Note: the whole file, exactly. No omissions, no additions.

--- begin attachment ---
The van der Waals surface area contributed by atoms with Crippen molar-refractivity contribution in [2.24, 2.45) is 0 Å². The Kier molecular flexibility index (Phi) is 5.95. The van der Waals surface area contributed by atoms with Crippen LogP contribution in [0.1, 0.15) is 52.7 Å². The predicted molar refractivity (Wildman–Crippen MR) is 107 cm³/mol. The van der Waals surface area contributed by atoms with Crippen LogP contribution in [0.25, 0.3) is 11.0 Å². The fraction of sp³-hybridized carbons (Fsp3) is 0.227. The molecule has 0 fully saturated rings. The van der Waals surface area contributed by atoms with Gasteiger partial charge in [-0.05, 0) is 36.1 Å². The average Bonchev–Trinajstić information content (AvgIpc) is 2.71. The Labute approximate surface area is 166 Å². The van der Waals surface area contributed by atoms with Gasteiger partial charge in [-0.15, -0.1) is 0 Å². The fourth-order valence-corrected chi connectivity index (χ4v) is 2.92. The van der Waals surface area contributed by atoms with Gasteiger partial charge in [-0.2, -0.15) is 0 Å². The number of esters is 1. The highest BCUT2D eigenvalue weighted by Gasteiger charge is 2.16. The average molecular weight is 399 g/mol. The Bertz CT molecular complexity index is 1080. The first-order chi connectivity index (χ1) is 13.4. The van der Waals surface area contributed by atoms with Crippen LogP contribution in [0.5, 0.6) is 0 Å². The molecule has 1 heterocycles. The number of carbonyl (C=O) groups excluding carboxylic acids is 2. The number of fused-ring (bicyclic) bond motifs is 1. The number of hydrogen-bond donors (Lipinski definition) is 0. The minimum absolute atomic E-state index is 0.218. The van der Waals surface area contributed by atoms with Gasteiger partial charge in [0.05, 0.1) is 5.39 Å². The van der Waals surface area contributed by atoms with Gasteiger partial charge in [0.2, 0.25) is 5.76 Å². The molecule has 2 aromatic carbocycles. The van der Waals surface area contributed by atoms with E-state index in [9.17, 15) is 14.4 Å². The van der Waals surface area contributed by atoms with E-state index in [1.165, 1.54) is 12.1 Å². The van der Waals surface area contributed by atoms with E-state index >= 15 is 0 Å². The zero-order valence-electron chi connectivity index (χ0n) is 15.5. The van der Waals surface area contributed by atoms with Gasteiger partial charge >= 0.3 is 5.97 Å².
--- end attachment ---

The van der Waals surface area contributed by atoms with Crippen molar-refractivity contribution in [2.24, 2.45) is 0 Å². The Kier molecular flexibility index (Phi) is 5.95. The van der Waals surface area contributed by atoms with Crippen LogP contribution in [0.1, 0.15) is 52.7 Å². The predicted molar refractivity (Wildman–Crippen MR) is 107 cm³/mol. The van der Waals surface area contributed by atoms with Crippen LogP contribution in [0.25, 0.3) is 11.0 Å². The fraction of sp³-hybridized carbons (Fsp3) is 0.227. The molecule has 0 fully saturated rings. The van der Waals surface area contributed by atoms with Gasteiger partial charge in [-0.05, 0) is 36.1 Å². The average Bonchev–Trinajstić information content (AvgIpc) is 2.71. The Labute approximate surface area is 166 Å². The van der Waals surface area contributed by atoms with Gasteiger partial charge in [-0.15, -0.1) is 0 Å². The fourth-order valence-corrected chi connectivity index (χ4v) is 2.92. The van der Waals surface area contributed by atoms with Gasteiger partial charge in [-0.2, -0.15) is 0 Å². The number of esters is 1. The highest BCUT2D eigenvalue weighted by Gasteiger charge is 2.16. The average molecular weight is 399 g/mol. The Bertz CT molecular complexity index is 1080. The first-order chi connectivity index (χ1) is 13.4. The van der Waals surface area contributed by atoms with Crippen LogP contribution in [0.5, 0.6) is 0 Å². The molecule has 1 heterocycles. The number of carbonyl (C=O) groups excluding carboxylic acids is 2. The number of fused-ring (bicyclic) bond motifs is 1. The number of hydrogen-bond donors (Lipinski definition) is 0. The minimum absolute atomic E-state index is 0.218. The van der Waals surface area contributed by atoms with Gasteiger partial charge in [0.05, 0.1) is 5.39 Å². The van der Waals surface area contributed by atoms with Gasteiger partial charge in [0.2, 0.25) is 5.76 Å². The molecule has 2 aromatic carbocycles. The van der Waals surface area contributed by atoms with E-state index in [9.17, 15) is 14.4 Å². The van der Waals surface area contributed by atoms with E-state index in [1.165, 1.54) is 12.1 Å². The van der Waals surface area contributed by atoms with E-state index >= 15 is 0 Å². The zero-order valence-electron chi connectivity index (χ0n) is 15.5. The van der Waals surface area contributed by atoms with Gasteiger partial charge >= 0.3 is 5.97 Å².